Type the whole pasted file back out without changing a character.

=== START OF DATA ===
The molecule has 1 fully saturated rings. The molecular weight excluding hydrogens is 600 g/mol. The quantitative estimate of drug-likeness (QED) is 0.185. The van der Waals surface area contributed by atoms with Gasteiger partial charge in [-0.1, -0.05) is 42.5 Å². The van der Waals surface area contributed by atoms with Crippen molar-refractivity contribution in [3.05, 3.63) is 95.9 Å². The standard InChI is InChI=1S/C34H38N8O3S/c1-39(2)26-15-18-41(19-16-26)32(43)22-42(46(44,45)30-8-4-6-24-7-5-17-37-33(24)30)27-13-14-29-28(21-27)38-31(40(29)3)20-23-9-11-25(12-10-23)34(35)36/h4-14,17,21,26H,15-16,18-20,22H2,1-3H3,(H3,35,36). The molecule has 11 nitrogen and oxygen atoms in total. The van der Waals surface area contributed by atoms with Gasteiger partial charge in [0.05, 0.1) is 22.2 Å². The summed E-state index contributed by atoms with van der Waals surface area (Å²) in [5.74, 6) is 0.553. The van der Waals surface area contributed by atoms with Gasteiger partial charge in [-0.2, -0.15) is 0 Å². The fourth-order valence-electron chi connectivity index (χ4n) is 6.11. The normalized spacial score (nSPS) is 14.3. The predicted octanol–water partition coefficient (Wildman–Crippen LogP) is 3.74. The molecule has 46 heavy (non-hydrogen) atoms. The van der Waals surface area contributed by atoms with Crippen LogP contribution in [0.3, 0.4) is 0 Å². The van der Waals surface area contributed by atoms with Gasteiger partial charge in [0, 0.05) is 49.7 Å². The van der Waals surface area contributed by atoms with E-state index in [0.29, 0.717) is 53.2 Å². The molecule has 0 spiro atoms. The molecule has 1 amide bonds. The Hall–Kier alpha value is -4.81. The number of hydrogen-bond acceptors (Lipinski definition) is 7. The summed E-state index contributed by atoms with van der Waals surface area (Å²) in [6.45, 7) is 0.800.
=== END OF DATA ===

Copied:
The molecule has 1 fully saturated rings. The molecular weight excluding hydrogens is 600 g/mol. The quantitative estimate of drug-likeness (QED) is 0.185. The van der Waals surface area contributed by atoms with Gasteiger partial charge in [-0.1, -0.05) is 42.5 Å². The van der Waals surface area contributed by atoms with Crippen molar-refractivity contribution in [3.05, 3.63) is 95.9 Å². The standard InChI is InChI=1S/C34H38N8O3S/c1-39(2)26-15-18-41(19-16-26)32(43)22-42(46(44,45)30-8-4-6-24-7-5-17-37-33(24)30)27-13-14-29-28(21-27)38-31(40(29)3)20-23-9-11-25(12-10-23)34(35)36/h4-14,17,21,26H,15-16,18-20,22H2,1-3H3,(H3,35,36). The molecule has 11 nitrogen and oxygen atoms in total. The van der Waals surface area contributed by atoms with Gasteiger partial charge in [0.05, 0.1) is 22.2 Å². The summed E-state index contributed by atoms with van der Waals surface area (Å²) in [5.74, 6) is 0.553. The van der Waals surface area contributed by atoms with Gasteiger partial charge in [-0.2, -0.15) is 0 Å². The fourth-order valence-electron chi connectivity index (χ4n) is 6.11. The normalized spacial score (nSPS) is 14.3. The predicted octanol–water partition coefficient (Wildman–Crippen LogP) is 3.74. The molecule has 46 heavy (non-hydrogen) atoms. The van der Waals surface area contributed by atoms with Crippen LogP contribution in [0.3, 0.4) is 0 Å². The van der Waals surface area contributed by atoms with Gasteiger partial charge in [0, 0.05) is 49.7 Å². The van der Waals surface area contributed by atoms with E-state index in [0.29, 0.717) is 53.2 Å². The molecule has 0 spiro atoms. The molecule has 1 amide bonds. The Hall–Kier alpha value is -4.81. The number of hydrogen-bond acceptors (Lipinski definition) is 7. The summed E-state index contributed by atoms with van der Waals surface area (Å²) in [6.45, 7) is 0.800.